Advanced brain imaging reveals expansion of the cerebellum was key
How did the brains of birds evolve to enable them to fly?
That ongoing question of evolutionary biology is being answered by an international team of researchers led by Paul Vaska, a professor in the Departments of Radiology and Biomedical Engineering in the Renaissance School of Medicine at Stony Brook University, and Amy Balanoff of Johns Hopkins Medical Institute.
The answer, detailed in a paper published in the Proceedings of the Royal Society B., appears to be an adaptive increase in the size of the cerebellum in some fossil vertebrates.
The evolution of flight is a rare event in vertebrae history, and one that demands functional integration across multiple anatomical/physiological systems. This new research combined modern PET scan imaging data of ordinary pigeons with the fossil record, examining brain regions of birds during flight and braincases of ancient dinosaurs.
Researchers combined the use of positron emission topography, or PET scans, of modern pigeon brains and studies of dinosaur fossils. The imaging and analysis for the study was conducted at Stony Brook University by a team of graduate and undergraduate students led by Vaska, a senior author on the paper. Lemise Saleh, a graduate student in the PhD program in biomedical engineering at Stony Brook, was one of the three lead authors.
The researchers performed PET scans to compare activity in 26 regions of the brain when the bird was at rest and immediately after it flew for 10 minutes from one perch to another. Scans show the location and amount a tracer compound similar to glucose, indicating increased use of energy and thus brain activity (the tracer rapidly degrades and is excreted from the body).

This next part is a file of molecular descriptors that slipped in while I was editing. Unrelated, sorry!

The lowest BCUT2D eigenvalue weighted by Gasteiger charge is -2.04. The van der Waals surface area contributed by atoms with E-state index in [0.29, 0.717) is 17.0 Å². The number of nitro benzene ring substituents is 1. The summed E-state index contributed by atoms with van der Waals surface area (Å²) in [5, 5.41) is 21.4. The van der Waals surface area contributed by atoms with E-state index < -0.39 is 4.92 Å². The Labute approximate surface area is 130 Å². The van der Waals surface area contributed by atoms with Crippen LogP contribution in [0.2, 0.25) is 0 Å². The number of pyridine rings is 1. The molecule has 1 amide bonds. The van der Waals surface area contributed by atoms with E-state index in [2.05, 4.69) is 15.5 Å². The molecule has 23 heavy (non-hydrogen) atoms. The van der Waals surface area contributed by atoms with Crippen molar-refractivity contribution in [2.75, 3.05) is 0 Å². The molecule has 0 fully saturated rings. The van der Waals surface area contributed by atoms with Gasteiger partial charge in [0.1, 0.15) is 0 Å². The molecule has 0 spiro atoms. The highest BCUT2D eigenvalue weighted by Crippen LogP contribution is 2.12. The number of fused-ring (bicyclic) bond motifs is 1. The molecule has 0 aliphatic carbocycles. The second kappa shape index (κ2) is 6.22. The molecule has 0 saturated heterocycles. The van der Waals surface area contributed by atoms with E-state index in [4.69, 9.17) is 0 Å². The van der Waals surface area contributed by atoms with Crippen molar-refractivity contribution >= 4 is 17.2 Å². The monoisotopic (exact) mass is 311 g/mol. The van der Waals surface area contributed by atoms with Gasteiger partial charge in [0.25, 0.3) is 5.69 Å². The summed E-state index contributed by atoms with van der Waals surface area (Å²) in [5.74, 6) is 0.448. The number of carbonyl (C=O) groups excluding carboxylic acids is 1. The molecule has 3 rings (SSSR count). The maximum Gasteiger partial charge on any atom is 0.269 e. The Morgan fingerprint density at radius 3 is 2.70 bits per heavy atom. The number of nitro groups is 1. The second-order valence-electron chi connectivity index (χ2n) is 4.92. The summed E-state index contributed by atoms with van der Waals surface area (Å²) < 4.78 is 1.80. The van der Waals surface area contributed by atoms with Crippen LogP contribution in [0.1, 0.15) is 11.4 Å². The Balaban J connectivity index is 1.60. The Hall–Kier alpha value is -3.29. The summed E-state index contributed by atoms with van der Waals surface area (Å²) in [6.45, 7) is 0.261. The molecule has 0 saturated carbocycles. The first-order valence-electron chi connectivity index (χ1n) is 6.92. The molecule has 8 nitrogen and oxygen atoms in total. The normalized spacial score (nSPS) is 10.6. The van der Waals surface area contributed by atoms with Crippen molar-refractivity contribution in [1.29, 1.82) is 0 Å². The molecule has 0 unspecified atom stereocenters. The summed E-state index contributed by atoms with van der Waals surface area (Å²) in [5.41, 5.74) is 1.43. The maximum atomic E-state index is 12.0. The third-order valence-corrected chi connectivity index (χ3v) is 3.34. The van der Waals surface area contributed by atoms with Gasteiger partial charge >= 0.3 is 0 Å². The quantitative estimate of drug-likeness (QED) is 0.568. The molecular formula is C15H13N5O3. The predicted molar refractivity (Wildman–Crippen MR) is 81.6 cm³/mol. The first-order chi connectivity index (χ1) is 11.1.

Vaska collaborated closely with Balanoff, lead author of the study, along with the rest of the research team, in order to compare the brain activity of modern pigeons before and after flight.
Of the 26 regions, one area — the cerebellum — had statistically significant increases in activity levels between resting and flying. Overall, the level of activity increases in the cerebellum differed by more than two standard statistical deviations, compared with other areas of the brain. This makes sense because the cerebellum is a brain region responsible for movement and motor control.
Researchers also detected increased brain activity in the so-called optic flow pathways, a network of brain cells that connect the retina in the eye to the cerebellum. These pathways process movement across the visual field.
Their novel research links the cerebellum findings of flight-enabled brains in modern birds to the fossil record, which showed how the brains of bird-like dinosaurs began to develop brain conditions for powered flight. The team’s overall data is an important step toward establishing how the brain of modern birds supports their unique behaviors and provides insights into the neurobiology of the bird-like dinosaurs that first achieved powered flight.
“PET imaging is really the only way to directly assess brain function across the whole brain during animal behavior,” said Vaska. “Because of our expertise and resources in PET technology, we were able to design a study that used PET to effectively capture the brain activity during flight, and then discovered the primary role of the cerebellum. This lays the groundwork for future studies to better understand brain evolution across species.”
Connecting the findings to avian dinosaurs
The researchers used a digitized database of endocasts, or molds of the internal space of dinosaur skulls, which when filled, resemble the brain’s outer shape. They identified and traced a sizable increase in cerebellum volume to some of the earliest species of maniraptoran dinosaurs, which preceded the first appearances of powered flight among ancient bird relatives, including the well-known Archaeopteryx, a winged dinosaur.
They also found evidence in the endocasts of an increase in tissue folding in the cerebellum of early maniraptorans, an indication of increasing brain complexity. They noted that their tests involved straightforward flying, without obstacles and with an easy flightpath, and that other brain regions may also be active during more complex flight maneuvers.
Their next step in the ongoing research is to pinpoint precise areas in the cerebellum that enable a flight-ready brain and the neural connections between these structures.
The research was supported in part by the National Science Foundation.